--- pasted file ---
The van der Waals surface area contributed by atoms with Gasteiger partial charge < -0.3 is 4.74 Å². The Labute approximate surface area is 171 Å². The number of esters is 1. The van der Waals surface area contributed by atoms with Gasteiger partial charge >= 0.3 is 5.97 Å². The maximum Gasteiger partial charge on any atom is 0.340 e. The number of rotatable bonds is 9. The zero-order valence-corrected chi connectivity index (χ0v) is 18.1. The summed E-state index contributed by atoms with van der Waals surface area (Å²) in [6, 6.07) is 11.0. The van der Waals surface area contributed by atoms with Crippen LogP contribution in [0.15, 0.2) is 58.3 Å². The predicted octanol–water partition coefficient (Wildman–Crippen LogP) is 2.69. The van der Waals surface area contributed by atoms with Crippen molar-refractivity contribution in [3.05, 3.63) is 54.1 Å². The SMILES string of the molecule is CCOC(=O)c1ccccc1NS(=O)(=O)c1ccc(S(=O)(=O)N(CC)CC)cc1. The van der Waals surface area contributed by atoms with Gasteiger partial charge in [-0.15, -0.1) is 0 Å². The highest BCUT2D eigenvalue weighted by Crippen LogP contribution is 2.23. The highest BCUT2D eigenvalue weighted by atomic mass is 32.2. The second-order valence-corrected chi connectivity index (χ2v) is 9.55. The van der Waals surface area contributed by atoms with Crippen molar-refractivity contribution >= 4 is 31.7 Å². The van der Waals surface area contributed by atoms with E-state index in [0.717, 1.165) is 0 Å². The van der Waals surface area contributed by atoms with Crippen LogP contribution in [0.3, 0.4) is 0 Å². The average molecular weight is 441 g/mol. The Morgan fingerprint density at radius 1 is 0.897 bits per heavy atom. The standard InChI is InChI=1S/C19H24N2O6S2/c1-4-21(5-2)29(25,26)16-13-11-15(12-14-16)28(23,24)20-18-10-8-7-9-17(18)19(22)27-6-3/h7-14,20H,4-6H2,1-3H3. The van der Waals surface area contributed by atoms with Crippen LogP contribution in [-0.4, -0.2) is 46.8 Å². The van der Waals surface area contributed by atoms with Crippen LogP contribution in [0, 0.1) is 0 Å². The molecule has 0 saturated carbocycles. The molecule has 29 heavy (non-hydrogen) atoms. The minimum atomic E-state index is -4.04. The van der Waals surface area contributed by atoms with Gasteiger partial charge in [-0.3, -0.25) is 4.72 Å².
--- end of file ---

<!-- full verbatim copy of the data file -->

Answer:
The van der Waals surface area contributed by atoms with Gasteiger partial charge < -0.3 is 4.74 Å². The Labute approximate surface area is 171 Å². The number of esters is 1. The van der Waals surface area contributed by atoms with Gasteiger partial charge >= 0.3 is 5.97 Å². The maximum Gasteiger partial charge on any atom is 0.340 e. The number of rotatable bonds is 9. The zero-order valence-corrected chi connectivity index (χ0v) is 18.1. The summed E-state index contributed by atoms with van der Waals surface area (Å²) in [6, 6.07) is 11.0. The van der Waals surface area contributed by atoms with Crippen LogP contribution in [0.15, 0.2) is 58.3 Å². The predicted octanol–water partition coefficient (Wildman–Crippen LogP) is 2.69. The van der Waals surface area contributed by atoms with Crippen molar-refractivity contribution in [3.05, 3.63) is 54.1 Å². The SMILES string of the molecule is CCOC(=O)c1ccccc1NS(=O)(=O)c1ccc(S(=O)(=O)N(CC)CC)cc1. The van der Waals surface area contributed by atoms with Gasteiger partial charge in [-0.15, -0.1) is 0 Å². The highest BCUT2D eigenvalue weighted by Crippen LogP contribution is 2.23. The highest BCUT2D eigenvalue weighted by atomic mass is 32.2. The second-order valence-corrected chi connectivity index (χ2v) is 9.55. The van der Waals surface area contributed by atoms with Crippen molar-refractivity contribution >= 4 is 31.7 Å². The van der Waals surface area contributed by atoms with E-state index in [0.717, 1.165) is 0 Å². The van der Waals surface area contributed by atoms with Crippen LogP contribution in [0.3, 0.4) is 0 Å². The average molecular weight is 441 g/mol. The Morgan fingerprint density at radius 1 is 0.897 bits per heavy atom. The standard InChI is InChI=1S/C19H24N2O6S2/c1-4-21(5-2)29(25,26)16-13-11-15(12-14-16)28(23,24)20-18-10-8-7-9-17(18)19(22)27-6-3/h7-14,20H,4-6H2,1-3H3. The van der Waals surface area contributed by atoms with Crippen LogP contribution in [-0.4, -0.2) is 46.8 Å². The van der Waals surface area contributed by atoms with Crippen LogP contribution in [0, 0.1) is 0 Å². The molecule has 0 saturated carbocycles. The molecule has 29 heavy (non-hydrogen) atoms. The minimum atomic E-state index is -4.04. The van der Waals surface area contributed by atoms with Gasteiger partial charge in [-0.3, -0.25) is 4.72 Å².